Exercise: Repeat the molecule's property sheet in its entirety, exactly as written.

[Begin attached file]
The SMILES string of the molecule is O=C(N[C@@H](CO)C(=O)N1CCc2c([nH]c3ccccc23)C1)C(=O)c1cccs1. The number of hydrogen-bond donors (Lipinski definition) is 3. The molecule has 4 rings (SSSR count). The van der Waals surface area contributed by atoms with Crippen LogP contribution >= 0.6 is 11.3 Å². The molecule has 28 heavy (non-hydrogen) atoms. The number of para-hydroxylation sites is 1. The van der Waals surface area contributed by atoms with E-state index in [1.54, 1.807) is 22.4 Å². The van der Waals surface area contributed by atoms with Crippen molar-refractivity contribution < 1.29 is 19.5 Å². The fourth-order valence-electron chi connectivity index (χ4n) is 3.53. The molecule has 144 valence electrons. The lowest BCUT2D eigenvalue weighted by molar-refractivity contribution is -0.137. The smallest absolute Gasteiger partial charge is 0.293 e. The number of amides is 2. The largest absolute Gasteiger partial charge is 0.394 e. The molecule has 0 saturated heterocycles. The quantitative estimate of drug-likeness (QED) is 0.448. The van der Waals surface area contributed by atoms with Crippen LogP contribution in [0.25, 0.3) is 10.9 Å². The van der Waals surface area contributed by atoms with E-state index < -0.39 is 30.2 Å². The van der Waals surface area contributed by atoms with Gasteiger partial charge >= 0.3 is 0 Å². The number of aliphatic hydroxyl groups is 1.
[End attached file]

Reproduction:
The SMILES string of the molecule is O=C(N[C@@H](CO)C(=O)N1CCc2c([nH]c3ccccc23)C1)C(=O)c1cccs1. The number of hydrogen-bond donors (Lipinski definition) is 3. The molecule has 4 rings (SSSR count). The van der Waals surface area contributed by atoms with Crippen LogP contribution >= 0.6 is 11.3 Å². The molecule has 28 heavy (non-hydrogen) atoms. The number of para-hydroxylation sites is 1. The van der Waals surface area contributed by atoms with E-state index in [1.54, 1.807) is 22.4 Å². The van der Waals surface area contributed by atoms with Crippen molar-refractivity contribution < 1.29 is 19.5 Å². The fourth-order valence-electron chi connectivity index (χ4n) is 3.53. The molecule has 144 valence electrons. The lowest BCUT2D eigenvalue weighted by molar-refractivity contribution is -0.137. The smallest absolute Gasteiger partial charge is 0.293 e. The number of amides is 2. The largest absolute Gasteiger partial charge is 0.394 e. The molecule has 0 saturated heterocycles. The quantitative estimate of drug-likeness (QED) is 0.448. The van der Waals surface area contributed by atoms with Crippen LogP contribution in [0.25, 0.3) is 10.9 Å². The van der Waals surface area contributed by atoms with E-state index < -0.39 is 30.2 Å². The van der Waals surface area contributed by atoms with Gasteiger partial charge >= 0.3 is 0 Å². The number of aliphatic hydroxyl groups is 1.